ANCHORAGE - Alaska officials have temporarily blocked public access to the state's list of registered sex offenders.
State officials put the block in place Friday following a federal judge's ruling. The order by U.S. District Judge Russel Holland bars the state from posting names of sex offenders convicted of crimes committed before Aug. 10, 1994.
Alaska Public Safety Commissioner Glenn Godfrey said the state will comply but added he is disappointed in the ruling.
While the names of specific offenders are segregated, the state has temporarily blocked public access to the names of all 4,300 offenders listed on a state Web site. The state needs time to develop computer programs that will segregate offenders' names by date.
About 65 percent of the names will be removed, according to officials.
Modeled after New Jersey's pioneering "Megan's Law," Alaska's sex-offender law lets the public track known sex offenders. The law requires that serious sex offenders register their whereabouts four times a year for life.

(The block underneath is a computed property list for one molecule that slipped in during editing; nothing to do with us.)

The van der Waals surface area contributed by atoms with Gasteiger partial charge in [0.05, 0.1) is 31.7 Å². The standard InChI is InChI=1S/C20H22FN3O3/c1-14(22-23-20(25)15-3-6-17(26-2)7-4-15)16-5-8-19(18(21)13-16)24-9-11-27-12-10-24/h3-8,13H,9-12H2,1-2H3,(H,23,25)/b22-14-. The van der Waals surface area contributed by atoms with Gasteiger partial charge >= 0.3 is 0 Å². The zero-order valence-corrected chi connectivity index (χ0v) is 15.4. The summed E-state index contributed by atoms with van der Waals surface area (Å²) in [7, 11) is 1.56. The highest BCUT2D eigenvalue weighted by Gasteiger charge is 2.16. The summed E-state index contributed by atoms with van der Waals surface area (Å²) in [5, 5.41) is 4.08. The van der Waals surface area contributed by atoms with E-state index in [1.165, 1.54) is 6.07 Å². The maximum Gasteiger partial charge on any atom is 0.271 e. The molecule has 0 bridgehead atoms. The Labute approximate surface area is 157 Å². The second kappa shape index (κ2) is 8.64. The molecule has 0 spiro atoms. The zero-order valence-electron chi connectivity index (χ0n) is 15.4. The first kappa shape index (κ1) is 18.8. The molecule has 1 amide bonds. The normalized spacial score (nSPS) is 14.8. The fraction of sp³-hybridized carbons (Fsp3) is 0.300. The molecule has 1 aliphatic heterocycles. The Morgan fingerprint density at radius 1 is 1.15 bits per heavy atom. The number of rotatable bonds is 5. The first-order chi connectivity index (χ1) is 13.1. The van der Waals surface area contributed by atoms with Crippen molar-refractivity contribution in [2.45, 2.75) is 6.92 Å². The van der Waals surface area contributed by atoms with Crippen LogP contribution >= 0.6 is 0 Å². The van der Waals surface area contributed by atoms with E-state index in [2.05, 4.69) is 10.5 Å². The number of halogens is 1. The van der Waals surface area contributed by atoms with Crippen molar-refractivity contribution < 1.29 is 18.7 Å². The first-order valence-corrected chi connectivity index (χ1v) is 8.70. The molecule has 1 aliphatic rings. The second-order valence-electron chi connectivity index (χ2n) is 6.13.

The law was made retroactive when it was passed in 1994.
Last April, a three-judge panel of the 9th U.S. Circuit Court of Appeals ruled that the burden was too harsh for offenders who were convicted before the law was passed. The panel then sent the case back to the lower court.
Greg Wilkinson, a spokesman for Alaska State Troopers, said it's unclear when the new, shorter version of the list will be back on line.
"It sounds like a fairly simple process but I don't know how long it will take," he told the Anchorage Daily News.
Wilkinson said the court action doesn't change the way the state now handles sex offense cases.
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